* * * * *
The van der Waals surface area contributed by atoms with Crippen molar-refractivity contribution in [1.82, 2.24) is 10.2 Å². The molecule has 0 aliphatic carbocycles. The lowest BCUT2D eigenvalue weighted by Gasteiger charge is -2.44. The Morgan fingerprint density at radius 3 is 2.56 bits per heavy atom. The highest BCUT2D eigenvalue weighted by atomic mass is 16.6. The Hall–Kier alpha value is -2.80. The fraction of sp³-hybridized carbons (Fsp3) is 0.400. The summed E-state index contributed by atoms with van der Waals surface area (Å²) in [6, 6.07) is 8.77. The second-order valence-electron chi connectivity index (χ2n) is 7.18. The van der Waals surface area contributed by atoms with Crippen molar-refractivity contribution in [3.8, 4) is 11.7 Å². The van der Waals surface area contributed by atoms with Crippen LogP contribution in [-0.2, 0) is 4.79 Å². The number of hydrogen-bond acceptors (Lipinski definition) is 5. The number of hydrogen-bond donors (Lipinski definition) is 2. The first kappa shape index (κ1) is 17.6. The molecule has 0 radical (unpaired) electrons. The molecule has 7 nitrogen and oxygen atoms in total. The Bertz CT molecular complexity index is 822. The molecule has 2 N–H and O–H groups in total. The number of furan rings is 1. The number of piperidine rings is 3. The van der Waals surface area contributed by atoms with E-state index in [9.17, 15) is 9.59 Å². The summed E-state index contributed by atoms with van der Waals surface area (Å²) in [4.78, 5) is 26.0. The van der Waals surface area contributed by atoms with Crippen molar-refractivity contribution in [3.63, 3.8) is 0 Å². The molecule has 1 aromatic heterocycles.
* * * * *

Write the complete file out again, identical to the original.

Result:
The van der Waals surface area contributed by atoms with Crippen molar-refractivity contribution in [1.82, 2.24) is 10.2 Å². The molecule has 0 aliphatic carbocycles. The lowest BCUT2D eigenvalue weighted by Gasteiger charge is -2.44. The Morgan fingerprint density at radius 3 is 2.56 bits per heavy atom. The highest BCUT2D eigenvalue weighted by atomic mass is 16.6. The Hall–Kier alpha value is -2.80. The fraction of sp³-hybridized carbons (Fsp3) is 0.400. The summed E-state index contributed by atoms with van der Waals surface area (Å²) in [6, 6.07) is 8.77. The second-order valence-electron chi connectivity index (χ2n) is 7.18. The van der Waals surface area contributed by atoms with Crippen molar-refractivity contribution in [3.8, 4) is 11.7 Å². The van der Waals surface area contributed by atoms with Crippen LogP contribution in [-0.2, 0) is 4.79 Å². The number of hydrogen-bond acceptors (Lipinski definition) is 5. The number of hydrogen-bond donors (Lipinski definition) is 2. The first kappa shape index (κ1) is 17.6. The molecule has 0 radical (unpaired) electrons. The molecule has 7 nitrogen and oxygen atoms in total. The Bertz CT molecular complexity index is 822. The molecule has 2 N–H and O–H groups in total. The number of furan rings is 1. The number of piperidine rings is 3. The van der Waals surface area contributed by atoms with E-state index in [9.17, 15) is 9.59 Å². The summed E-state index contributed by atoms with van der Waals surface area (Å²) in [4.78, 5) is 26.0. The van der Waals surface area contributed by atoms with Crippen molar-refractivity contribution in [3.63, 3.8) is 0 Å². The molecule has 1 aromatic heterocycles.